- very fire resistive
What is a gusset plate?
- wooden or metal plate used to connect structural members that are buttered together
- most often used in the construction of trusses
- can be subject to early failure if the plates warp from heat
- plates that are nailed/screwed are much more reliable during fire
What is gypsum board?
- interior finish material consisting of calcinated gypsum, starch, water and other additives sandwiched between two sheets of specially treated paper
- AKA - drywall
What is a header course?
- course of bricks laid with the ends facing outward
- only used in unreinforced masonry, making it easy to identify
What is a hip roof?
- pitched roof in which ends are all beveled so that there are no gable walls
- common in new construction
- attic vents are only under eaves or on roof
What is HVAC?
- abbreviation for heating, ventilating, and air conditioning
- ductwork associated with HVAC can allow smoke and fire to spread throughout buildings, unless properly protected with automatic fire dampers
What is interstitial space?
- an accessible or inaccessible space between layers of building materials
- can be an attic or cockloft used to house HVAC and other machinery
- unless properly protected, can allow fire to burn undetected or to spread throughout a building
What are joists?
- horizontal structural members used to support a ceiling or floor
- drywall materials are nailed or screwed to ceiling joists and subfloor is nailed or screwed to floor joists
What is a lamella arch?
- arch constructed of short wooden members connected in a specific geometric pattern
- rare in new construction, mainly in older buildings
What is a mansard roof?
- rood characterized by steeply sloped facets surrounding a flat or nearly flat center section
- many remodeled buildings have false mansard roofs
What is mortar?
- mixture of sand, cement, and water used to bond masonry units into solid mass
- mortar joints are easiest to penetrate when a masonry wall must be breached
What is an open web joist?
- joist constructed of a web composed of materials such as bars or tubes that do not fill the entire web space
- very common b/c they're cheap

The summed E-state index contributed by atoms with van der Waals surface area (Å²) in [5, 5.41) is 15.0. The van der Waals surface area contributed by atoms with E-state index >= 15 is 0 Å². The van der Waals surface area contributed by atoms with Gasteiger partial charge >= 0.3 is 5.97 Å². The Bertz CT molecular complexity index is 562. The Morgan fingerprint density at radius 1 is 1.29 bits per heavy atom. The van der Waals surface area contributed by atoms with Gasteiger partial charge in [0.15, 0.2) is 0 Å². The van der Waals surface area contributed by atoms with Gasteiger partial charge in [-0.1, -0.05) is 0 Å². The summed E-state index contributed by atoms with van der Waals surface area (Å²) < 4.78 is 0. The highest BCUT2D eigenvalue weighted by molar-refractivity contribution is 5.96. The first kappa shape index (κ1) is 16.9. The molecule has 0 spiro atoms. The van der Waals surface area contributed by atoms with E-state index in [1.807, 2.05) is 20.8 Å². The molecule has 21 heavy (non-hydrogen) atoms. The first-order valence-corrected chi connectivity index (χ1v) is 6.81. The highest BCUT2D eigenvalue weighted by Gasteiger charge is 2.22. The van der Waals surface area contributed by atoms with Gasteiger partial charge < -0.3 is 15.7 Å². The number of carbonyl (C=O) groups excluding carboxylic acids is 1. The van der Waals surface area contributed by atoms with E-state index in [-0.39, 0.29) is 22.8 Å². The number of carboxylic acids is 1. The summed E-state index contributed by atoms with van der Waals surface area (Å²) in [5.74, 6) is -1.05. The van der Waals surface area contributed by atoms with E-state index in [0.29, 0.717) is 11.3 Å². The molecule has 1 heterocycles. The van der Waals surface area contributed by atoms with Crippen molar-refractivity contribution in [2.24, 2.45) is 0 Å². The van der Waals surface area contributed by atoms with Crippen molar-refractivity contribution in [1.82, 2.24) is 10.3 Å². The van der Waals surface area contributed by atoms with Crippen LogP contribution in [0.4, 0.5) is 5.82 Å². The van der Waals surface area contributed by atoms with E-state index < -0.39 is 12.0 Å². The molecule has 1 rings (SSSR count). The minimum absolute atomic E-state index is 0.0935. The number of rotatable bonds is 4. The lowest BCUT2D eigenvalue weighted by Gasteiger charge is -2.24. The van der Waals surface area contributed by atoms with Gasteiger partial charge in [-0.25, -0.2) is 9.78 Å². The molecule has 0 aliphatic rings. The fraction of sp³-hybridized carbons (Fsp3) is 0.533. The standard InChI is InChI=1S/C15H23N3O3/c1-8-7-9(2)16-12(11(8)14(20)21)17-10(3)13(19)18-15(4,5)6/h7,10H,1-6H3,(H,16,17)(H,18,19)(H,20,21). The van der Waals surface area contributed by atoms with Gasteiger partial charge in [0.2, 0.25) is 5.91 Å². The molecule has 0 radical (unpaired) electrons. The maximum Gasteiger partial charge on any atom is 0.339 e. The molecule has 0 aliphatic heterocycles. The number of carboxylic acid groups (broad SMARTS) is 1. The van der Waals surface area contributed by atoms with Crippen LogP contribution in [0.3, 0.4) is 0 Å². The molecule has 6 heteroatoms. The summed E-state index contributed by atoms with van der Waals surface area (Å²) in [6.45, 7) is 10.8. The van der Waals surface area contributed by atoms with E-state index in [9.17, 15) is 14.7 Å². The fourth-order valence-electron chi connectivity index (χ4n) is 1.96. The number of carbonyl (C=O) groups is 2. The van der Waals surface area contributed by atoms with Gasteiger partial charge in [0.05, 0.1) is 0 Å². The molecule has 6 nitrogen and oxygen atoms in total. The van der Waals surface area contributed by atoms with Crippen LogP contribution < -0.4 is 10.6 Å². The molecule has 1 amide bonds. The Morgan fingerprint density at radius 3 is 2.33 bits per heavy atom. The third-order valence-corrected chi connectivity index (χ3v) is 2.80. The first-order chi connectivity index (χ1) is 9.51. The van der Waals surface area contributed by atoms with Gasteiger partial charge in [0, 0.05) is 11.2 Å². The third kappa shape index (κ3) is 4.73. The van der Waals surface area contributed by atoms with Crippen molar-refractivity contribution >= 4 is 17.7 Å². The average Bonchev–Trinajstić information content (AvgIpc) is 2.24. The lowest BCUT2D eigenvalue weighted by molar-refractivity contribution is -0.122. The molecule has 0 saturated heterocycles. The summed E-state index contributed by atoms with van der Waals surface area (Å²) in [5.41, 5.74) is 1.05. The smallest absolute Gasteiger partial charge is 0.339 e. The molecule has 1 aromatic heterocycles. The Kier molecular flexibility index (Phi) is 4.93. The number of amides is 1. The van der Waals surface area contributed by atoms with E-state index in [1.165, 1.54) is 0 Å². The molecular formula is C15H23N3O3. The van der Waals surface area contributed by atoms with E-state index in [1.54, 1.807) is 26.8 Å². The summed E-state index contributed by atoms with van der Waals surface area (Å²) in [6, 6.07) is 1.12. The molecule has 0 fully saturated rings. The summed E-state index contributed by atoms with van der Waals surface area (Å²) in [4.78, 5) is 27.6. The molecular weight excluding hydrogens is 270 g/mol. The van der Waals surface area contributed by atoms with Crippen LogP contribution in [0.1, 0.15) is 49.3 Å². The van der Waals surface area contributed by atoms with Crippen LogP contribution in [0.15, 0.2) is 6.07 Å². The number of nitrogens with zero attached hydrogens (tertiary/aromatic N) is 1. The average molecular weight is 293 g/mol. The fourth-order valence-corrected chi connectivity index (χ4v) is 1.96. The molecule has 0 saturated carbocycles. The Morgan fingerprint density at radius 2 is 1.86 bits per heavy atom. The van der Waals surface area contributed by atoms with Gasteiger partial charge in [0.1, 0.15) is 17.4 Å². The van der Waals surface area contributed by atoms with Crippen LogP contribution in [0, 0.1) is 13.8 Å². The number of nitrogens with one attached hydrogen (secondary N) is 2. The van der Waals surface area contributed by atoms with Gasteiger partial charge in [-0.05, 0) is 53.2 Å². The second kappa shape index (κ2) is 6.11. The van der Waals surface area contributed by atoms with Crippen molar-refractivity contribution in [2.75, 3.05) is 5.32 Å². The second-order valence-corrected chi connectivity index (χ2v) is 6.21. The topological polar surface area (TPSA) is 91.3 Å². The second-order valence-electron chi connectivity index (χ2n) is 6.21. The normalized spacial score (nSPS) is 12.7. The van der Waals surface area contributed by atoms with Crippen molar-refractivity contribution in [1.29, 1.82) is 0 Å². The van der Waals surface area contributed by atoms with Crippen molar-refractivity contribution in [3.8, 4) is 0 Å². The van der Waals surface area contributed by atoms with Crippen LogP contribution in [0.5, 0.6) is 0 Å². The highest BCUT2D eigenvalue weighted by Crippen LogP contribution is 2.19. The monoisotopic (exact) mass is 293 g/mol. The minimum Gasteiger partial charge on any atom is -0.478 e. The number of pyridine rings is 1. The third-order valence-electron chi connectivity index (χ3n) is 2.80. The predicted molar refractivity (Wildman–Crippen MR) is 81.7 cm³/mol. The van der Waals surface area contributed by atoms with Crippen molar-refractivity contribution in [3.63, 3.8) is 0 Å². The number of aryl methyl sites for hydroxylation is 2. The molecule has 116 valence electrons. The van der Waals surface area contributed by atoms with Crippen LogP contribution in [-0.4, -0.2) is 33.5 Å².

- loos strength quickly in fire
What is Oriented Strand Board (OSB)?
- a wooden structual panel formed by gluing and compressing wood strands together under pressure
- roof decks, walls, subfloors all commonly made of OSB
What is a parallel chord truss?
- truss constructed with the top and bottom chords parallel
- used as floor joists in multistory buildings and as ceiling joists in buildings with flat roofs
What is a parapet?
- a wall at the edge of some roofs
- range from a few inches to a few feet in height
What is a party wall?
- wall shared by two adjoining buildings
- usually load bearing wall that is also a fire wall
What is pitch?
- the ratio of rise to span of a roof assembly
- steeper pitch = greater slip hazard
What is a pitched roof?
roof that is sloped to facilitate run-off
What is a plate?
- top or bottom horizontal member of a frame wall
- sole plate is nailed or screwed to the subfloor and top plate is what the roof assembly rests on
What is platform construction?
- frame-type construction in which each floor interrupts the exterior studs forming an effective fire-stop and every floor
- most common type of construction used to frame modern homes and small buildings
What is plywood?
- wooden structural panel formed by gluing and laminating very thin sheets of wood together under pressure
- mostly been replaced by OSB
What are rafters?
- beams that span from a ridge board to an exterior wall plate to support roof decking
- avoid cutting rafters during vertical ventilation to avoid weakening the roof
What is a rated assembly?
- two or more construction components combined to form an assembly that has a specific fire-resistance rating
- fire door is an example of rated assembly
What is rebar?
- short for reinforcing bar
- steel bars places in concrete forms before cement is poured
- adds considerable strength to concrete
What is reinforced concrete?
concrete that has been poured into forms that contain an interconnected network of steel rebar
What is a sawtooth roof?
- a roof with a profile of vertical and sloping surfaces that resemble a saw blade
- common in older buildings
- vertical walls usually have many windows and can often be opened to provide natural/adequate ventilation during a fire
What is sheathing?
- aka - sheeting
- plywood osb, or wooden planking applied to a wall or roof over which a weather-resistive covering is applied
What is a shed roof?
pitched roof that slopes in one direction only form the ridge
What is spalling?
- degradation of concrete due to prolonged exposure to high heat
- water trapped within the concrete is vaporizes by the heat and expands, causing the concrete to break apart
- can sound like gunfire
What is a stud?
- vertical structural member in a frame wall
- can be made of wood or light-gauge steel
- stud walls are the assemblies to which wall coverings are nailed or screwed